Soundtrack of memories
I want to have people who love music look back on their memories of a certain album and record the significance of everything they find.
■Your name including the names of your musical project(s): Ydegirl
■Occupation: Songwriter, Producer
■Date of birth: May 12th, around 2000 bc
■Where you live: Copenhagen & Berlin
■What does music give you? A place to stay
■Album: 『Suit for a Young』 CTM（Cæcilie Trier Musik ）
Itsy bitsy, but in the best possible way
At the time I knew very few musicians that weren’t cis-men so getting to know about CTM (Cæcilie Trier Musik) and her incredible music and voice was really important and defining to me. More than she is probably aware of. The scene in Copenhagen is quite small, so it was really something for me coming from the countryside to Copenhagen and suddenly meeting a lot of these musicians and bands like ‘Valby Vokal Gruppe’ and this other really sick impro rock jazz group called Selvhenter, that I’d been listening so much to throughout high school.
I was living with my grandmother, sleeping in the basement in one of those storage rooms that are in most apartment complexes in Copenhagen. Surrounded by all her pots and garden tools, left-over buckets of paint, and boxes full of scarfs and hats that hadn’t been worn for years, I would lie on my one-man bed, sheltered by one of those square mosquito nets, just listening to music for hours.
I liked my little scrappy ten square-meter room, even though the air would get very thin sometimes because the room’s only window had metal bars, which made it impossible to open.There were three doors, including one fireproof, before the final backdoor opened up out to the backyard. My point is, fresh air had to travel pretty far for it to reach my little wooden booth in the basement aligned with all the other booths. In the summer I would keep all three doors open with wooden door stoppers and leave an electric fan on in the hallway to help circulate the air. Some nights I would wake up from dreaming I was drowning. I’d then get out of bed, crawl the backstairs and let myself in through the kitchen backdoor to my grandma’s apartment and sneak into bed next to her.
Sometimes in the morning we would stand topless by the mirror by the dressing table in her bedroom and chat. She would let me try on her amber jewelry that I had adored ever since I was a little. She would tell me stories about the war and her childhood. Sometimes she would be moved by the subject and her eyes would turn glassy. She would never burst, just pause for a moment before continuing the story.
In the daytime and evenings, I would be listening to music on my small useless speakers, I had at the time. I was at a weird place in my life, experiencing a lot of numbness and paralysis. I didn’t see many friends and could hardly carry myself to the 3D animation classes, I was attending. Listening to music was one the few things that I was capable of. Besides going with my grandma shopping or accompanying her to her weekly water gym class, in the nearest indoor swimming pool, this is pretty much all I’d do. Just listen to album on album, while building a virtual room for all the sounds, making my head a nicer space to be in.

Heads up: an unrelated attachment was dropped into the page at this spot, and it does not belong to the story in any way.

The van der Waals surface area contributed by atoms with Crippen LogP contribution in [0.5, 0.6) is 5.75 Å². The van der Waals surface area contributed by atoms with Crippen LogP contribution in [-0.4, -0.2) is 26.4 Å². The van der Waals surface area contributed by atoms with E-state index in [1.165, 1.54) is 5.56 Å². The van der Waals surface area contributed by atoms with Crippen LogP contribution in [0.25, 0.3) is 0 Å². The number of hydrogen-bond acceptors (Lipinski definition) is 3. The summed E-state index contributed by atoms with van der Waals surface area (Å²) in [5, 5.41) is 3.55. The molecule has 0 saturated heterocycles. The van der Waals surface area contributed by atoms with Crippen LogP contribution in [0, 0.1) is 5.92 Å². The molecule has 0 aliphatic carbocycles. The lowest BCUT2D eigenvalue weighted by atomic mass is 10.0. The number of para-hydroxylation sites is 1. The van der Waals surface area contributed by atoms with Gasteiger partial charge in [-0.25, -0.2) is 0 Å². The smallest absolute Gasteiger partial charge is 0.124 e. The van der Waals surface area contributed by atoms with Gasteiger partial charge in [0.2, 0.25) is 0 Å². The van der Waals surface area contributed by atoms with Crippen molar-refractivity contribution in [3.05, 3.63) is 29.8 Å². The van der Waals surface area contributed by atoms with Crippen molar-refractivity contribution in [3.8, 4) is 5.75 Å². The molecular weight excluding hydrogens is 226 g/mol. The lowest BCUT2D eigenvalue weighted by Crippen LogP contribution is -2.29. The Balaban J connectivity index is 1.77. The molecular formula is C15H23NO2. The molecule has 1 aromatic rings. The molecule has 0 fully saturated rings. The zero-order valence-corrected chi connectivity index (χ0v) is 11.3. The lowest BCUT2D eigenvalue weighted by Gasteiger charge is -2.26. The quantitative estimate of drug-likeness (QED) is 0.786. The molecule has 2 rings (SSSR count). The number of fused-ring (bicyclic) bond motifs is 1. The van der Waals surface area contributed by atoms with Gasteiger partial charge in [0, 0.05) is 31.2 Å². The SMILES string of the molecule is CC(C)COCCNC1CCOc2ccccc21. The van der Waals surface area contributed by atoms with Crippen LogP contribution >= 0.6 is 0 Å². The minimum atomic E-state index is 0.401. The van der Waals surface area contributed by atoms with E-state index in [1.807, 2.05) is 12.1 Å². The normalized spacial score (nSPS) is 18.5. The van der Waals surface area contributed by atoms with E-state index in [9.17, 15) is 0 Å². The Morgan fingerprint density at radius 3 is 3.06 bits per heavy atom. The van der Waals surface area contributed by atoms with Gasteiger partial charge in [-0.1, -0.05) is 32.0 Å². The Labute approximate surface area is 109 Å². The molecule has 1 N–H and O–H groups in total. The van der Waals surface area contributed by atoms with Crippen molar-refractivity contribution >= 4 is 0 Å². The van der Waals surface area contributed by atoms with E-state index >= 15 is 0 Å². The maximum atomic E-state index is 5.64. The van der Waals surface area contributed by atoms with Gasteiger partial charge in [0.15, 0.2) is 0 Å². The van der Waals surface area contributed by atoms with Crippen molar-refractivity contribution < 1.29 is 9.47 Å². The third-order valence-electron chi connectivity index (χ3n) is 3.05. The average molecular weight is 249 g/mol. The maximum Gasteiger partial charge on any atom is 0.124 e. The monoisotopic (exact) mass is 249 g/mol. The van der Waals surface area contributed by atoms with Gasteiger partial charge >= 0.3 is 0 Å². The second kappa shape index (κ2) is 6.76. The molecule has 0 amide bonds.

One night I was lying sleepless and I could just feel with every cell in my body, that my legs weren’t gonna walk me back to that 3D animation school, not even one last time. So I got out of bed, and once again crawled the backstairs, locked myself in through the kitchen backdoor and snuck into bed next to my grandma. She woke up and asked what was one my mind, and so I told her. She laid there for some time without saying anything. Then she just quoted this old Danish philosopher ‘To dare is to lose ones foothold for a short time. Not to dare is to lose oneself’. Nobody said anything, but I was smiling in the dark. And we both fell asleep. I never went back to the school again.
The following day I had just come back from the swimming pool with my grandmother, when a friend sent me this twenty minute long mp3 file with this piece of music called ‘Suite for a Young Girl’ by this artist called Cæcilie Trier. I was standing in my grandmother’s bedroom by the bed, when I first put it on. It felt like my full attention was sucked in by a vacuum. My ears went all pointy like an animal in the forest listening for branches cracking in the undergrowth. Images started flowing through my mind, which is something that happens when I really like some music, and when Cæcilie’s voice appeared on ‘The Way a Mouth Is a Mouth’, the album’s second track, I felt all weak. I ended up crashing in my grannie’s bed listening to the rest of the mp3. It was one of those experiences where it feels like u’r surrendering to the music. U feel itsy bitsy tiny but in the best possible way, because the world suddenly feels like a place where it’s safe to be small.
In addition to keeping those memories of living with my grandma alive inside of me, Cæcilie’s music got me through these times and her presence in the Danish underground music scene definitely helped me find my own voice.
Using classical instruments such as clarinet, guitar, and violin along with synthesizers and electronic drum patterns, Ydegirl’s music is a fascinating blend of Nordic Baroque Scene and elements of modern R&B and pop. The songs on Ydegirl’s self-titled debut album, released last October, deal with time and how the body adapts to it, as well as places both fantastic and real and their relationships to one another.